The news cycle is shorter than ever. That is commonly accepted wisdom (though it is debatable whether there is anything more worthwhile to say in the endlessly shortening news cycle or not). One easily gets the impression that the news is a track of sad music on endless repeat. Recently, I am reminded that the news is an endless rabbit hole that you can fall into and never come back out from.
I used to not really watch the news. In addition to occasional online browsing, I would catch a few minutes of NPR here and there while driving the kids somewhere or commuting back and forth between my house and school.
But recently, I’ve felt myself falling down the rabbit hole of online news.
Since starting into pastoral ministry in January, I have tried to be more aware of what’s going on in the world. The stuff in the world and community weighs upon the lives of the people who live in the community, so it makes sense to engage with the news. But there is also a danger, which is what I have been noticing recently.
I have started to fall down the rabbit hole.
The rabbit hole
In the last couple weeks, I find myself with a nagging urge to go check the news. Have a couple minutes? Pull up the news tab. Need a break from thinking about the sermon? Go scan the news. And so forth. After finishing a chunk of work, rather than taking a couple minutes to stand up, walk around, and stretch, I find myself browsing news headlines.
Note, browsing headlines is not a very good way to engage with the news to begin with.
Since the headlines change by the minute—even when very little of substance changes that quickly—there is always something new to look at, read, be interested in. Sometimes there are stories that are worth reading. Sometimes there are stories which promise a juicy tidbit. For someone who has not watched an NFL game in I’m not sure how many years now, so far this season I’ve seen all sorts of headlines about Tom Brady’s life both on and off the field.
How does the rabbit hole draw us in?
I suspect the draw to go and check the news is much like the well-known and studied way that social media apps work. In short, social media platforms use algorithms. All that means is that they use complex mathematical rules describing how data relates to each other.
Check out here for a brief explanation of how algorithms work on various social media platforms.
Combining these rules, and the scads of information the social media company has about you, its user, results in you receiving a continuous stream of content directed your way that you should like to look at.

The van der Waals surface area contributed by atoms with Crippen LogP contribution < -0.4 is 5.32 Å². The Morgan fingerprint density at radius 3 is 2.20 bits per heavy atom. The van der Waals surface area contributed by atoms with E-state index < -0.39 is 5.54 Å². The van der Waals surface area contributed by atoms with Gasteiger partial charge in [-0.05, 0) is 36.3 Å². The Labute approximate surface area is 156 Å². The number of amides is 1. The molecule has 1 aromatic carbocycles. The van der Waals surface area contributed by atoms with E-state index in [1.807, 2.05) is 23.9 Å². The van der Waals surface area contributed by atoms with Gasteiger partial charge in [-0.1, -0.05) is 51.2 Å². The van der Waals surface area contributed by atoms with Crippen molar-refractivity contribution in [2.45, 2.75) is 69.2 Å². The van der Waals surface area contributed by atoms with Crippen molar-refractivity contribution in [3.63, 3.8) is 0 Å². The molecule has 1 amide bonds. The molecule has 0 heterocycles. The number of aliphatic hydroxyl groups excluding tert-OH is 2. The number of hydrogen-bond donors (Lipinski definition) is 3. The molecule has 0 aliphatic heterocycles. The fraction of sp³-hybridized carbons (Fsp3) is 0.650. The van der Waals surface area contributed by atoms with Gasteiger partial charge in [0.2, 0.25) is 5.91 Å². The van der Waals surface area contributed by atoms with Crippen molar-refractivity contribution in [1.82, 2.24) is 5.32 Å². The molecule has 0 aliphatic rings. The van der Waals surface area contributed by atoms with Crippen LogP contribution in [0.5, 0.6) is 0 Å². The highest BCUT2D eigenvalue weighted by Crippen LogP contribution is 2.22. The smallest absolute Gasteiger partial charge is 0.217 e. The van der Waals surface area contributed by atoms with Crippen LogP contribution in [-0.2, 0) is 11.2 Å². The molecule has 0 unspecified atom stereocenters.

“Like” simply means content that the social media company believes you will take the time to look at, not whether you will find it pleasant, happy, or uplifting.
This all works on a pretty simple premise: our brains crave novelty. Said differently, we notice new things and tune out things that aren’t changing. Just think of the last time you walked into your favorite restaurant. When you first step in the wall of aromas envelopes you. Your nose is going wild as you soak up the delicious scents.
Within a couple minutes, you don’t even notice the smells anymore. But if you got up and walked into another restaurant, your nose would go crazy again. Why is this? Our brains prioritize paying attention to things that are new and changing, not to things that are staying the same. New stimuli—smells, sounds, images, touches—get high priority, but if the stimuli don’t change, in a short time they get downgraded and we no longer pay conscious attention.
Back to the digital world of social media and news. Online companies face one simple problem: the main way they make money is by selling adds, not by charging their users. In the online economy, you are the product. More pointedly, your attention is the product being sold by the tech company to an advertiser. It is in the tech company’s financial interest to keep you browsing as much as possible and coming back as often as possible.
The novelty-seeking brain is key. I want novel content. The news sites give endless novel content. Constantly changing headlines. The endless promise of something good.
Is falling into the rabbit hole good?
I‘ve been noticing that this increased intake of online news is complicated. On the one hand, I know much more about “what is going on in the world” than I have for quite some time. On the other hand, I’m not really sure that is a good thing. And I am not alone on this hunch.
It turns out, many studies note that watching the news can be deleterious to your health. Beyond the very real possibility that my stress (and yours, too) is heightened by watching the news, I wonder how all this casual news consumption relates to my ability to live well with the people I live with.
Staying out of the rabbit hole
In the next post, I reflect on some different things I am trying in order to put better boundaries around the news in my life. After all, as neat as it is to know things about what is going on all over the world, loving my neighbor as myself certainly should begin with my actual neighbors, not my digital ones.